3. Covenant and Conversation, Genesis – Jonathan Sacks
My next top read was someone a step even further outside my culture and tradition, the masterful, extraordinary Rabbi Jonathan Sacks. I actually read 3 of his books this year (Not in God’s Name and his Daily readings of Exodus as well as this one). Each chapter is a reflection on the weekly readings of the Torah. I just love the way he thinks, writes and understands the world, Sacks is such a big-picture and clear thinker, wonderfully wise, deeply rooted in scripture. His summaries are hugely quotable with majestic statements about the world, rooted in a deep faith. Reading Sacks has grown my understanding of Judaism and love for the Bible. He enabled me to rediscover Genesis in such a fresh way that we did an autumn preaching series on it.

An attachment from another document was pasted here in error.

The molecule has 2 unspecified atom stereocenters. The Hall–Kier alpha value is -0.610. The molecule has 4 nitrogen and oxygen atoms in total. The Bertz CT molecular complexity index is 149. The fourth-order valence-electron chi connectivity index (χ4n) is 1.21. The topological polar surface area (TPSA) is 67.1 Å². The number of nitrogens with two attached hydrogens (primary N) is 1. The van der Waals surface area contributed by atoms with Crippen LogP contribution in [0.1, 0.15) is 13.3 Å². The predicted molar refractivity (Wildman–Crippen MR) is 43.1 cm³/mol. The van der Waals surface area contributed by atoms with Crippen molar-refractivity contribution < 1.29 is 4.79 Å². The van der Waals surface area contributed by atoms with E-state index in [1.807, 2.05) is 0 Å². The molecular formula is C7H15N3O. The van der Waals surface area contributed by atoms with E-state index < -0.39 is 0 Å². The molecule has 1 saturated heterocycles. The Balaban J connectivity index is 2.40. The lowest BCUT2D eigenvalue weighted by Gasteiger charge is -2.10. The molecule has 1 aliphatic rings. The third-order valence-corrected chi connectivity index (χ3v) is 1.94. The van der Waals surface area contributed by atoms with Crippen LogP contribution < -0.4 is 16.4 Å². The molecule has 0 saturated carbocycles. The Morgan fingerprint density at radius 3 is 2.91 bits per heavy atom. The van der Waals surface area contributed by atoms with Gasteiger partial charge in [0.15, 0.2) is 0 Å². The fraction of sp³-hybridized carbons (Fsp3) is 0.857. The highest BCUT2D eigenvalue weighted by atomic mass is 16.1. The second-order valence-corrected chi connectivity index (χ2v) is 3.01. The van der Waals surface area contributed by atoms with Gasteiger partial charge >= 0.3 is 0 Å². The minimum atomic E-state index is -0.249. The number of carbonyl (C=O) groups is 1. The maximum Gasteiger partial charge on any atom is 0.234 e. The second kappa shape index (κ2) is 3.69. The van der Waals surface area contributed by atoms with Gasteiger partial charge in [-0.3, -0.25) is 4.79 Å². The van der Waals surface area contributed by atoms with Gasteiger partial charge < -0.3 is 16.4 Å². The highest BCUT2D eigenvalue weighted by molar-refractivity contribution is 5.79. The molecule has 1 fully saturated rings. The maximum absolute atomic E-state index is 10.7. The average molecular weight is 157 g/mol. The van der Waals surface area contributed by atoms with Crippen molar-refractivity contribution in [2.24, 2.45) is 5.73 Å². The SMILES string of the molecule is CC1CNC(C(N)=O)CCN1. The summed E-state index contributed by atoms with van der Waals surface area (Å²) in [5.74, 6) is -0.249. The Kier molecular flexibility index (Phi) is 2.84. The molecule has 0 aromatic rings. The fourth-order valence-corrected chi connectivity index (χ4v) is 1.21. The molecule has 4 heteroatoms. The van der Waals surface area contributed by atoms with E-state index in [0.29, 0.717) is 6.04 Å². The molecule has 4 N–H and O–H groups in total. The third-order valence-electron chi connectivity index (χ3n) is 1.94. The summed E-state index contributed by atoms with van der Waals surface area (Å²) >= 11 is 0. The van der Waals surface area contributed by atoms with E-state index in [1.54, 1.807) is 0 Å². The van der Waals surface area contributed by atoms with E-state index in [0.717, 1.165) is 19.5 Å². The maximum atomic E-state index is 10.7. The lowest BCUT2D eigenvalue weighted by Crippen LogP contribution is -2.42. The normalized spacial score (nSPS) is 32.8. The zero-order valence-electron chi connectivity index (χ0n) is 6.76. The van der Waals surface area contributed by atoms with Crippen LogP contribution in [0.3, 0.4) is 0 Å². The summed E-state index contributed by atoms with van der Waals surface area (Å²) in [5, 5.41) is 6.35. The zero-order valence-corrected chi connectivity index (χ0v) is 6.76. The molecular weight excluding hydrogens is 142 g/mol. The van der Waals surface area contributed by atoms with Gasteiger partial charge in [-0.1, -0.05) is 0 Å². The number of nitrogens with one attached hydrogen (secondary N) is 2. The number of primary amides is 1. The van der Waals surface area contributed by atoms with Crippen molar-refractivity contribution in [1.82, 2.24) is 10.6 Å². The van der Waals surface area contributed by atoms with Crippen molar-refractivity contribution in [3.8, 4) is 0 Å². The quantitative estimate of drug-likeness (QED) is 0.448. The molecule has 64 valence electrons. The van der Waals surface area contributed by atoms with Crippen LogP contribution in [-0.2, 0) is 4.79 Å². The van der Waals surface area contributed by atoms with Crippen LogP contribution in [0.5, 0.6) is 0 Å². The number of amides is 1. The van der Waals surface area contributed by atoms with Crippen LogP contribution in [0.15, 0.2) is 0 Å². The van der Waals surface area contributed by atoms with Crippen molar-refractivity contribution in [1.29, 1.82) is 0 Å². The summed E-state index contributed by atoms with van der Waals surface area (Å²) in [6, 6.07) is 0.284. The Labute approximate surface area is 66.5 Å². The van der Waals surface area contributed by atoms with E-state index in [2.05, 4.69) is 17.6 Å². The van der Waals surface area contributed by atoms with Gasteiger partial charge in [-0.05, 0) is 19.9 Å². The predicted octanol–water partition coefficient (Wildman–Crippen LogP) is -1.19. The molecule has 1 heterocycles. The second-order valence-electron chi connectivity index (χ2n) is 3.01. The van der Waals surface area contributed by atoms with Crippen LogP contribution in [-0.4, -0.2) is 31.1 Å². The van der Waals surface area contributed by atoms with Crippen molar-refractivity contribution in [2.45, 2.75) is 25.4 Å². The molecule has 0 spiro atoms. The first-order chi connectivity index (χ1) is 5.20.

4. Greater Things – Paul Harcourt/Ralph Turner
As someone with a leadership role in New Wine I felt obliged to read this book before United (our summer conferences). I’m so glad I did. The story of NewWine captures the early fresh excitement of growth and life as the Holy Spirit was welcomed anew into churches across the UK and a family with a shared encounter grew through loving healthy relationships. The book nicely balances anecdote, history and reflections on what God has done, linking various parts of NewWine together. It also helpfully shares some of the story behind our core values and gives a steer for the years ahead. I found my hope for God’s Spirit to transform the church in England (& beyond) grew as I reflected on the story so far, knowing that its a story we’re living in, that has only just begun.